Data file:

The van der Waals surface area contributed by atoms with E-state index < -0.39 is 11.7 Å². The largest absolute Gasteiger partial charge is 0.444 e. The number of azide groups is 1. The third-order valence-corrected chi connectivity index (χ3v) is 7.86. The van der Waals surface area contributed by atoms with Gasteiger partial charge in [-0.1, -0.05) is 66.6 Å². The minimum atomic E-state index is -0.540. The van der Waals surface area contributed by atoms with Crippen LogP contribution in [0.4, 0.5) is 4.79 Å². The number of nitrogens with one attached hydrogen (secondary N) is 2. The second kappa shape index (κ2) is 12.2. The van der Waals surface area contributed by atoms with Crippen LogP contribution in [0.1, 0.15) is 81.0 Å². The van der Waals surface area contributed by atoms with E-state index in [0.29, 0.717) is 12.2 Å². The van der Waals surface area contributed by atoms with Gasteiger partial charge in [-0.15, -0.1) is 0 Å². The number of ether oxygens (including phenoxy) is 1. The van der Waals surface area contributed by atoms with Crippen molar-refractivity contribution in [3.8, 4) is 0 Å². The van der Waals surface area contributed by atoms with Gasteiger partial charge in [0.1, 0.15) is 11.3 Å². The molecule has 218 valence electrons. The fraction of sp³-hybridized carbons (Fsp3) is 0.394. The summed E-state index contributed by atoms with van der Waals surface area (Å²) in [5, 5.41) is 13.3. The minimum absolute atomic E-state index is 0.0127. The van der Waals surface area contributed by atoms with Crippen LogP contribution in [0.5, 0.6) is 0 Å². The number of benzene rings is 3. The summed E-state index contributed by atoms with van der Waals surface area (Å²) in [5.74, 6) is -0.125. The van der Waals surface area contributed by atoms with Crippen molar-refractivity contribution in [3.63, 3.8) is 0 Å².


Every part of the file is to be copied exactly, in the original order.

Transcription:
The van der Waals surface area contributed by atoms with E-state index < -0.39 is 11.7 Å². The largest absolute Gasteiger partial charge is 0.444 e. The number of azide groups is 1. The third-order valence-corrected chi connectivity index (χ3v) is 7.86. The van der Waals surface area contributed by atoms with Gasteiger partial charge in [-0.1, -0.05) is 66.6 Å². The minimum atomic E-state index is -0.540. The van der Waals surface area contributed by atoms with Crippen LogP contribution in [0.4, 0.5) is 4.79 Å². The number of nitrogens with one attached hydrogen (secondary N) is 2. The second kappa shape index (κ2) is 12.2. The van der Waals surface area contributed by atoms with Crippen LogP contribution in [0.1, 0.15) is 81.0 Å². The van der Waals surface area contributed by atoms with E-state index in [0.29, 0.717) is 12.2 Å². The van der Waals surface area contributed by atoms with Gasteiger partial charge in [-0.15, -0.1) is 0 Å². The number of ether oxygens (including phenoxy) is 1. The van der Waals surface area contributed by atoms with Crippen molar-refractivity contribution in [3.8, 4) is 0 Å². The van der Waals surface area contributed by atoms with Gasteiger partial charge in [0.1, 0.15) is 11.3 Å². The molecule has 218 valence electrons. The fraction of sp³-hybridized carbons (Fsp3) is 0.394. The summed E-state index contributed by atoms with van der Waals surface area (Å²) in [5, 5.41) is 13.3. The minimum absolute atomic E-state index is 0.0127. The van der Waals surface area contributed by atoms with Crippen LogP contribution in [0.5, 0.6) is 0 Å². The number of benzene rings is 3. The summed E-state index contributed by atoms with van der Waals surface area (Å²) in [5.74, 6) is -0.125. The van der Waals surface area contributed by atoms with Crippen molar-refractivity contribution in [3.63, 3.8) is 0 Å².